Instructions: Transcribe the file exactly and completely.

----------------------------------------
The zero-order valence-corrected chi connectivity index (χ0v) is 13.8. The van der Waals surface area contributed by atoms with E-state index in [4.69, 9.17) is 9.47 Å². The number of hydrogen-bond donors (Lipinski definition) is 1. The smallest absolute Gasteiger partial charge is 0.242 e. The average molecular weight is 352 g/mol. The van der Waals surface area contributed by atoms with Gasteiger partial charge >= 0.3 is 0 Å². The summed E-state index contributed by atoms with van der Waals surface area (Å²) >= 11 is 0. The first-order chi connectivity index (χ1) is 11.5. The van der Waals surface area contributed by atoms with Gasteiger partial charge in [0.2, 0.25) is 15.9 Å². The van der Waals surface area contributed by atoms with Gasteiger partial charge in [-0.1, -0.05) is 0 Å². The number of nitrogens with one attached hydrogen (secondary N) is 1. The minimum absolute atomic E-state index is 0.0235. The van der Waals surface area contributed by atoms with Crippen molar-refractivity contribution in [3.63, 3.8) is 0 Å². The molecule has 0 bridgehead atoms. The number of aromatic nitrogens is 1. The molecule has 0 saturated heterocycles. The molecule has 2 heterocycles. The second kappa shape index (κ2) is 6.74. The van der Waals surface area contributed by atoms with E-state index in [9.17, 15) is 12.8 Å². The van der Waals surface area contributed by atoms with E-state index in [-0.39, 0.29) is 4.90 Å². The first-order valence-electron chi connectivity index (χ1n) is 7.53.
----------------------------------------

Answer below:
The zero-order valence-corrected chi connectivity index (χ0v) is 13.8. The van der Waals surface area contributed by atoms with E-state index in [4.69, 9.17) is 9.47 Å². The number of hydrogen-bond donors (Lipinski definition) is 1. The smallest absolute Gasteiger partial charge is 0.242 e. The average molecular weight is 352 g/mol. The van der Waals surface area contributed by atoms with Gasteiger partial charge >= 0.3 is 0 Å². The summed E-state index contributed by atoms with van der Waals surface area (Å²) >= 11 is 0. The first-order chi connectivity index (χ1) is 11.5. The van der Waals surface area contributed by atoms with Gasteiger partial charge in [0.2, 0.25) is 15.9 Å². The van der Waals surface area contributed by atoms with Gasteiger partial charge in [-0.1, -0.05) is 0 Å². The number of nitrogens with one attached hydrogen (secondary N) is 1. The minimum absolute atomic E-state index is 0.0235. The van der Waals surface area contributed by atoms with Crippen molar-refractivity contribution in [3.63, 3.8) is 0 Å². The molecule has 0 bridgehead atoms. The number of aromatic nitrogens is 1. The molecule has 0 saturated heterocycles. The molecule has 2 heterocycles. The second kappa shape index (κ2) is 6.74. The van der Waals surface area contributed by atoms with E-state index in [9.17, 15) is 12.8 Å². The van der Waals surface area contributed by atoms with E-state index in [-0.39, 0.29) is 4.90 Å². The first-order valence-electron chi connectivity index (χ1n) is 7.53.